Recruitment has been the number one challenge for many businesses across the UK in 2022. Real Business sat down with Mike Harper from Smart1 Recruitment to discuss how he and his wife are working to make a difference in the world of recruitment by going the extra mile for both their candidates and their clients.
Let’s talk about the birth of Smart1 Recruitment and how you started your business.
I had been involved in recruitment for over ten years, in two major high-street agencies, and my wife, Cathy, had been running her own business for twenty years. We wanted to start a new business together and believed we could bring a fresh approach to the recruitment industry by prioritising quality over quantity and promoting ethical candidate care. We wanted to be the best local provider, acting as partners to our clients and job advisors to our candidates, focusing on good service rather than high sales. Combining our skills in Recruitment, Human Resources, and Business Management to start Smart1 Recruitment made a lot of sense for us at the time and we wanted to bring some new practises to the industry.
How has forgoing a large-scale sales strategy helped your business and how do you think this method has set your business apart?
In our very early days, it was crucial to our business development that we did conduct those initial sales calls, reached out to our contacts, and got in touch with potential clients with whom we wanted to work, and expanded our network. You can’t run a business without relying on sales strategy, especially when you are still new and trying to get your name out there. However, as soon as we had the customer base and repertoire behind us, solidifying our reputation, we moved away from the sales calls and focused on growing organically through word-of-mouth recommendations, which is the greatest way of getting repeat business and shows that we are providing a high-quality service.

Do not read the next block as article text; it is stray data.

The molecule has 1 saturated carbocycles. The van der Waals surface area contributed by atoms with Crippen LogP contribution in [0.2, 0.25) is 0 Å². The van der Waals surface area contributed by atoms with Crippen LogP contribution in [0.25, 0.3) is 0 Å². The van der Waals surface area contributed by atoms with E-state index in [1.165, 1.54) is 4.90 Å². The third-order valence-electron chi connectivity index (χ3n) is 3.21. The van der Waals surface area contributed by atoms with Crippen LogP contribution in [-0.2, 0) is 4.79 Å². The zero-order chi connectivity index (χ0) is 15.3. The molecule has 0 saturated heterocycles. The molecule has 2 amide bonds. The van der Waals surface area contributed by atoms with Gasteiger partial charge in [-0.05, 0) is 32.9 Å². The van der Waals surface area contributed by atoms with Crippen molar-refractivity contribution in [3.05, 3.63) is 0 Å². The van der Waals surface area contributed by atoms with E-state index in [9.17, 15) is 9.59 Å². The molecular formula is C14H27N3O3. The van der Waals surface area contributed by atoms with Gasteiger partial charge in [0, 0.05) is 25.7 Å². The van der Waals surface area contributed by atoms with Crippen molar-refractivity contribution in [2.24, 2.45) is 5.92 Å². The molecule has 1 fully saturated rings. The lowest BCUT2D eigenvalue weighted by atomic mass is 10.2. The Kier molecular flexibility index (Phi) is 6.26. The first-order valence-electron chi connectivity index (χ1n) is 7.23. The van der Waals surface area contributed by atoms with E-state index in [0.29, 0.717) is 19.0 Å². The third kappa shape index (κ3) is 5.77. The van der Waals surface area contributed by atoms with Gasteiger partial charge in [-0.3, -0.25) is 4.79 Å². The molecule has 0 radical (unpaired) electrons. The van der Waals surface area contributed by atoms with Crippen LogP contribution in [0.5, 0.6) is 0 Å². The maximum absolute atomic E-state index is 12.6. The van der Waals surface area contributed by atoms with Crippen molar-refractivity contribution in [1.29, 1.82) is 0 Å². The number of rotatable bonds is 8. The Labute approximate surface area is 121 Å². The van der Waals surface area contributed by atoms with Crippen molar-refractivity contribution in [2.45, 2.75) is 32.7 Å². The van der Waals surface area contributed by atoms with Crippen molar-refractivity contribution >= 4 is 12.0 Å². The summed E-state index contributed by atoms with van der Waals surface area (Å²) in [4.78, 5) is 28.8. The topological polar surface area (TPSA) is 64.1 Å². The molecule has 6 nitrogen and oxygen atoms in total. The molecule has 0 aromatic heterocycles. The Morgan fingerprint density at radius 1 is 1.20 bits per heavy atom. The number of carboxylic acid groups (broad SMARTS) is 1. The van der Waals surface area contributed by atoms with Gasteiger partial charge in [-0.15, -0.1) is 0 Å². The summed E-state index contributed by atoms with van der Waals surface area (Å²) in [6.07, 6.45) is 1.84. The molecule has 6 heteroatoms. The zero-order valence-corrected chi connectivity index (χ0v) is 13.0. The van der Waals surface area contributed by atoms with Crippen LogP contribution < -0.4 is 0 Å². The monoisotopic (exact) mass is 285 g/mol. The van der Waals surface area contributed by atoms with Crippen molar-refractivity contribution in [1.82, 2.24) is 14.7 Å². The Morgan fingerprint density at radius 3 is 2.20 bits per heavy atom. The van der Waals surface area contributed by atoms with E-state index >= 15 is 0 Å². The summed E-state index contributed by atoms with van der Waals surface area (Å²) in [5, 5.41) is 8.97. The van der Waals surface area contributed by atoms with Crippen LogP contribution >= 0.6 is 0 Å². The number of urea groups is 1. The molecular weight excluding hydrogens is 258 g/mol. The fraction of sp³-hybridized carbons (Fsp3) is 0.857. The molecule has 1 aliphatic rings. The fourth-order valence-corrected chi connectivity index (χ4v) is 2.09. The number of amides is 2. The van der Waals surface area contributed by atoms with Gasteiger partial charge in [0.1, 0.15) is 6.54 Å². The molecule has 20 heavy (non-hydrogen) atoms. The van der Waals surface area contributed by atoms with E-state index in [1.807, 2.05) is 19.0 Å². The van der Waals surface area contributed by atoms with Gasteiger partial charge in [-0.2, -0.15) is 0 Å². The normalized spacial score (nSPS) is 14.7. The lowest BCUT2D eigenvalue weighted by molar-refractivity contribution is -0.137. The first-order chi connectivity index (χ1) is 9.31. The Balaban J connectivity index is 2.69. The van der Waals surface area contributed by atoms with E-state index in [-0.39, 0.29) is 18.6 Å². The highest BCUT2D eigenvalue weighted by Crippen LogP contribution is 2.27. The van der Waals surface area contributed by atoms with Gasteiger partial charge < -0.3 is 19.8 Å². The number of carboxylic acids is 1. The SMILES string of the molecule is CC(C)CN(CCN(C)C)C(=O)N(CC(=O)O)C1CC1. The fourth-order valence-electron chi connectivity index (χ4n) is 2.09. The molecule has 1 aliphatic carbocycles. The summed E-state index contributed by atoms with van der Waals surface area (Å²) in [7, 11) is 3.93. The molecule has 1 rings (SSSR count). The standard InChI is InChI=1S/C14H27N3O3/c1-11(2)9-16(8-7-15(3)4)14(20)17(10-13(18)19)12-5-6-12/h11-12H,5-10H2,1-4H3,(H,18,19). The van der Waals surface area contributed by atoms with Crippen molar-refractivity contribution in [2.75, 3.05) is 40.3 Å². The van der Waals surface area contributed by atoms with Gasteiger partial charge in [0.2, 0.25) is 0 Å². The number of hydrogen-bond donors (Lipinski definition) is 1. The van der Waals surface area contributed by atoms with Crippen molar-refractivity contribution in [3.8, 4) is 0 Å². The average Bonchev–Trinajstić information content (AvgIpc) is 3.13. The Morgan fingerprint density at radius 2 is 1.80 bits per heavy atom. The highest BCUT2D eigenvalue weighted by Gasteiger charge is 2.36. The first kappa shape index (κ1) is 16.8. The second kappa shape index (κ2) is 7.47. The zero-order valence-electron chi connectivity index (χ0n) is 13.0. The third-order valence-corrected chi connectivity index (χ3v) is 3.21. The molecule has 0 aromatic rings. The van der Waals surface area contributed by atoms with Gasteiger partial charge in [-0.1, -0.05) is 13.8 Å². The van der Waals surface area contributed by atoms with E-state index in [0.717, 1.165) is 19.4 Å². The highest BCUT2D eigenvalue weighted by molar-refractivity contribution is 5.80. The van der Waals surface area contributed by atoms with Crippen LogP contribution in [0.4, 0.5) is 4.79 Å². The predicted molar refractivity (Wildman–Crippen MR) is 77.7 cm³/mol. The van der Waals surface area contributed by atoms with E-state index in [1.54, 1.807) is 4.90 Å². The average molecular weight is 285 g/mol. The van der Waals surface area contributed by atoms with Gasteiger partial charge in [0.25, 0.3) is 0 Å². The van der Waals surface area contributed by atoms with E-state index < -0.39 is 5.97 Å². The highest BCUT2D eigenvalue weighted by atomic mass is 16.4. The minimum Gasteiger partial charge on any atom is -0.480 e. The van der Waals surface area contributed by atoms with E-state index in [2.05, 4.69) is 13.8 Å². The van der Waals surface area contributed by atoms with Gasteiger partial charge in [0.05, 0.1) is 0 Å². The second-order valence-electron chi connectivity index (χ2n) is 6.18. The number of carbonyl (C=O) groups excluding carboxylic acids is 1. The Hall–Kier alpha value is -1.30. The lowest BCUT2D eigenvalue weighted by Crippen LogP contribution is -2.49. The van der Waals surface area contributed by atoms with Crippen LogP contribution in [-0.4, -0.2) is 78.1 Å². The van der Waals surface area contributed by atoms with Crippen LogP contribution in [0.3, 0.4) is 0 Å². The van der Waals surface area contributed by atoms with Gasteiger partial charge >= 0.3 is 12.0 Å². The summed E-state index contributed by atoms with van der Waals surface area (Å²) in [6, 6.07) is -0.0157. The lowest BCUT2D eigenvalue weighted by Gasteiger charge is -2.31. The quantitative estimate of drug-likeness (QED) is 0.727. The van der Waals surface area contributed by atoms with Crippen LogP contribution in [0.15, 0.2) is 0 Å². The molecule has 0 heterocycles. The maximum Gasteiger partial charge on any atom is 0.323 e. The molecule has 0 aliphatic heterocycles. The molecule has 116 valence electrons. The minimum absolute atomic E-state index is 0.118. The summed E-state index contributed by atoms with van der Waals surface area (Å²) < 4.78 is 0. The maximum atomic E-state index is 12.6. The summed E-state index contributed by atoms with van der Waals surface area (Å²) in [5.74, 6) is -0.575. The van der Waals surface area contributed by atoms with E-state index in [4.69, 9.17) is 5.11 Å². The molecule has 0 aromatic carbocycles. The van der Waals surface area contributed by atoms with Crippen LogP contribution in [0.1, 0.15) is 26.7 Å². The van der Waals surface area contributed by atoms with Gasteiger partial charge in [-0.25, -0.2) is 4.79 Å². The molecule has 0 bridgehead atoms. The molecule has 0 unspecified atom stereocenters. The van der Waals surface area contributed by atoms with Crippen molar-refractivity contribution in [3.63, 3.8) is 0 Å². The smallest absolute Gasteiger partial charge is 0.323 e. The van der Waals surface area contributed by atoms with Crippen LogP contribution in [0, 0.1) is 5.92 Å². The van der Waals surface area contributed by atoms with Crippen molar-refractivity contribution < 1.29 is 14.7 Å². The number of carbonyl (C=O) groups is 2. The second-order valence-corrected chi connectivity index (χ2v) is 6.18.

What do you look for when matching candidates to your client’s roles?
Believe it or not, many people will apply for a vacancy, but they live miles away from the location. If they have a very good skill set, we will consider them but with the price of petrol, we must discourage some candidates because it probably wouldn’t balance out well for them. So, we look at their location, skillset, work history, and personality: we want to place people in an environment that will suit them, and we want to know they’ll build good working relationships within the companies that work with us.
Recruitment continues to be a big issue for a lot of industries. Do you think that the skills gap and the staff shortages across the UK are beginning to stabilise or have new challenges begun with the uptake of flexible and hybrid working?
The adoption of flexible and hybrid working structures has absolutely catapulted over the last two and half years, so that’s been a challenge. Most of the clients with whom we work need our recruits to be in the office to be able to manage them. We work with a lot of temporary staff, so they need that hands-on support. I think it brings additional levels of work when screening candidates for certain positions and flexible or hybrid working doesn’t apply to the ‘blue collar’ trade and industrial work for which we recruit. The skillset shortage is massive, so we are facing the issue of having fewer people overall, who need more training to fit into the roles for which we are scouting.